2-3 cups water, but start with 2 cups
Red or green seedless grapes, cut in half
Roasted Grapes (see my August 13, 2009 blog)

1. Soak the bread in water to cover until it is softened, about 15 minutes. Squeeze the bread to remove some of the water.
2. Put the garlic in a small frying pan with a small amount of oil. Roast slowly over low or low-medium heat until they are soft and slightly browned, about 10 minutes. Be careful not to let them char.
Note: It is easiest to do this next step in two or three batches, depending on the size of your blender or food processor. A blender will give you a smoother consistency.
3. Measure the almonds, olive oil, water, vinegar, and salt. Take some of each, plus some garlic, and place them in a blender or food processor. Blend until very smooth. As you finish each batch, pour it into a bowl large enough to hold all your batches. Stir them together.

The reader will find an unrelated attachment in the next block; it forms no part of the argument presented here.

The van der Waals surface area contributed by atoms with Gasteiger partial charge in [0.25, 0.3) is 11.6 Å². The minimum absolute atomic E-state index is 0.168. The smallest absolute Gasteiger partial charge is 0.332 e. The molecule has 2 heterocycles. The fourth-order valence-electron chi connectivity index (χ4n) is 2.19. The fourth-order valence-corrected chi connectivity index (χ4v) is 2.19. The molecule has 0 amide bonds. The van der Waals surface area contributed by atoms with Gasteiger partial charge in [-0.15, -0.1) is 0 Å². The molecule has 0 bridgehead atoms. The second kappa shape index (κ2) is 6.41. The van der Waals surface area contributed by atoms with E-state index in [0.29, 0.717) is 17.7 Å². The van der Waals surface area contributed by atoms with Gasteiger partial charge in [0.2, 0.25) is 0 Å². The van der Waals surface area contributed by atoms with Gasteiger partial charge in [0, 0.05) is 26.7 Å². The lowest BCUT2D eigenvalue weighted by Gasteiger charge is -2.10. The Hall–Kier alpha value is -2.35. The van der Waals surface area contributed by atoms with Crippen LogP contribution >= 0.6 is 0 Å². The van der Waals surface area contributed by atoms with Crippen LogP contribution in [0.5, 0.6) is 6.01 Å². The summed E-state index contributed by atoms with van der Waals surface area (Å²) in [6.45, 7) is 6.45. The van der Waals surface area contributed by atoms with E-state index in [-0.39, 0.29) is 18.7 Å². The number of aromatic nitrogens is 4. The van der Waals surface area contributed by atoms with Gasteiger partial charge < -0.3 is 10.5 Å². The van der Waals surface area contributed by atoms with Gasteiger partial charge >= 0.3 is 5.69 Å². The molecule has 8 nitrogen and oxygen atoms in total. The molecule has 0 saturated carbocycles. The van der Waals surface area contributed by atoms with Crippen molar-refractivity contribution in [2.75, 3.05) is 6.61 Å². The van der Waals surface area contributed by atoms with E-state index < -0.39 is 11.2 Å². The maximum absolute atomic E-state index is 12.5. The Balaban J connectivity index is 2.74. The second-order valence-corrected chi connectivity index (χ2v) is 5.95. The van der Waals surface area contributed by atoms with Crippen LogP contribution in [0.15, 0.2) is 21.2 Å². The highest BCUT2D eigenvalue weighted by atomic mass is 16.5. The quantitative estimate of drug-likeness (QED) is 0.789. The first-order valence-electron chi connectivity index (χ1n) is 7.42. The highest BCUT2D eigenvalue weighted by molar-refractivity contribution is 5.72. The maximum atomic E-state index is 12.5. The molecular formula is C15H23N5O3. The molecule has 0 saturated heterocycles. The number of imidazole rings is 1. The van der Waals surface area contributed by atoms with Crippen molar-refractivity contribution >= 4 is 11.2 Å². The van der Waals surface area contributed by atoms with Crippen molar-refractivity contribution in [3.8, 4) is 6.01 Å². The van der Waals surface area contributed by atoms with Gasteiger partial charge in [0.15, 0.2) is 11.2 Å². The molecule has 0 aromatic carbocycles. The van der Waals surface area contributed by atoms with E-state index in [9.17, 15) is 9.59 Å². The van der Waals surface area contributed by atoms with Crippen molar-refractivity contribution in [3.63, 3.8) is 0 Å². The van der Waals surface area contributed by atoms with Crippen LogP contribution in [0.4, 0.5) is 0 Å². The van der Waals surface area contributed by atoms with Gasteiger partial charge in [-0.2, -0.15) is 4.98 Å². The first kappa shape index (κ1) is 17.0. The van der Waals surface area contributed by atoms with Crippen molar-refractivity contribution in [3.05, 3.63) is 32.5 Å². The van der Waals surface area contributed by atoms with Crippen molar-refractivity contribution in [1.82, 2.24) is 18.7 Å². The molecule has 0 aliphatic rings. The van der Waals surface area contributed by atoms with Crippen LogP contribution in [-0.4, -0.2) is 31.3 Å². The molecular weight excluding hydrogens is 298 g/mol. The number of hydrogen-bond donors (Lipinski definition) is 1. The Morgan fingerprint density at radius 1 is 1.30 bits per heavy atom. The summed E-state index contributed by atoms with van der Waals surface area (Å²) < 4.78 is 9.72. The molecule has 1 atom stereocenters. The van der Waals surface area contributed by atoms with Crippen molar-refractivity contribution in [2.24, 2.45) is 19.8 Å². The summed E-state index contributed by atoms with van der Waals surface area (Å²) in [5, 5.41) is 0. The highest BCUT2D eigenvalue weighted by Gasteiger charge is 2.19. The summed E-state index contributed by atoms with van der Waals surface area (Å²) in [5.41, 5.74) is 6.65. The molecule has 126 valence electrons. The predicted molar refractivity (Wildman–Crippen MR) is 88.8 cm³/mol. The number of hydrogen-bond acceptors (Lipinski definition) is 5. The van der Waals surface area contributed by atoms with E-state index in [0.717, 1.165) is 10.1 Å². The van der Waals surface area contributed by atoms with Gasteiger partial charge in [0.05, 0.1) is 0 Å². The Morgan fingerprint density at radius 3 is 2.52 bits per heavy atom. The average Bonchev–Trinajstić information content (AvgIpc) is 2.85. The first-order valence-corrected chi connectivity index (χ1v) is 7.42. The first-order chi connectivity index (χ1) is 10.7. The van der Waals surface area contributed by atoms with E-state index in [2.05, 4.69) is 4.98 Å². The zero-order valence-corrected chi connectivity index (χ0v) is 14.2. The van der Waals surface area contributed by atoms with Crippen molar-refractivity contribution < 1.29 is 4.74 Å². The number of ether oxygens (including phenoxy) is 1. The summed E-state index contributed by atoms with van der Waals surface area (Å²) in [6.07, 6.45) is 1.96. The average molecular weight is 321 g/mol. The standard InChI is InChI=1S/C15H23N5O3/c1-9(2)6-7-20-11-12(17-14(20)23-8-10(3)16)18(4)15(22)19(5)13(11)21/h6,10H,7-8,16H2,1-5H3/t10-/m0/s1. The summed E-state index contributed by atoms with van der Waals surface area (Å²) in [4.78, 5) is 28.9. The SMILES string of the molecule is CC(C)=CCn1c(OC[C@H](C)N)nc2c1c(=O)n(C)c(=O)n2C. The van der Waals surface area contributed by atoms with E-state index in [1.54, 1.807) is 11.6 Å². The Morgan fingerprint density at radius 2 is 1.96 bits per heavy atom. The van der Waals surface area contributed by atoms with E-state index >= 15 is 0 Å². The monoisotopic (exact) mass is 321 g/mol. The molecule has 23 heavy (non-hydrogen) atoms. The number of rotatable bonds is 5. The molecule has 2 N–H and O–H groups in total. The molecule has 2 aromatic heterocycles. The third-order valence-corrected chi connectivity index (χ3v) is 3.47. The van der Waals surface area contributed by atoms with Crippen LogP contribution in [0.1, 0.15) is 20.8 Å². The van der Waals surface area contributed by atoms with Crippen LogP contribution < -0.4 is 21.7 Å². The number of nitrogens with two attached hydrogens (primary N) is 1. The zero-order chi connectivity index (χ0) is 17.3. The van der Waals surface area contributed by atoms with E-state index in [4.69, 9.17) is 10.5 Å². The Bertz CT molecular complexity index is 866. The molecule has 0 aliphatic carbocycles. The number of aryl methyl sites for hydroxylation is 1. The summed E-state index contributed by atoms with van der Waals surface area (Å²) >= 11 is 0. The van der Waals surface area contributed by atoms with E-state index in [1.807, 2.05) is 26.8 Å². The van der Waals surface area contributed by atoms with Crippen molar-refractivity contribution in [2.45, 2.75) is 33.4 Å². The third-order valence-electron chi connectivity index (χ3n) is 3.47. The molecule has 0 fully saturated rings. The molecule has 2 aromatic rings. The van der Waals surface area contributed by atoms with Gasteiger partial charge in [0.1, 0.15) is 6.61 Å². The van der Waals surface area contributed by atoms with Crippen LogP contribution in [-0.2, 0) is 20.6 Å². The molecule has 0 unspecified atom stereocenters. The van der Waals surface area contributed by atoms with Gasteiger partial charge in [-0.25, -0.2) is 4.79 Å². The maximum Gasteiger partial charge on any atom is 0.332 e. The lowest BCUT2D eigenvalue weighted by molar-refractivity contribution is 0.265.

4. Add additional water until it is the soupy consistency you like. Check for seasonings and adjust as you see fit.
5. Chill. Right before serving, stir the soup, ladle into bowls and garnish with grapes.

6 servings
Adapted from Janet Mendel’s My Kitchen in Spain

Tuna Steaks with Onion Marmalade

4 center-cut tuna steaks, about 6 ounces each
2 tablespoons olive oil
2 teaspoons salt or to taste
3 tablespoons fresh thyme leaves or 2 teaspoons dried thyme
¼ teaspoon red-pepper flakes
2 teaspoons coarsely cracked black peppercorns
2 tablespoons chopped fresh basil or fresh parsley
Onion Marmalade (see recipe below)

1. Place the tuna steaks on a flat surface and cut out the dark streak of meat, if any. Brush with olive oil on both sides and sprinkle with salt, thyme, pepper flakes, and peppercorns. Cover with plastic wrap and let stand for 15 minutes before cooking.
2. You have a choice as to cooking method: grilling, broiling, or pan searing.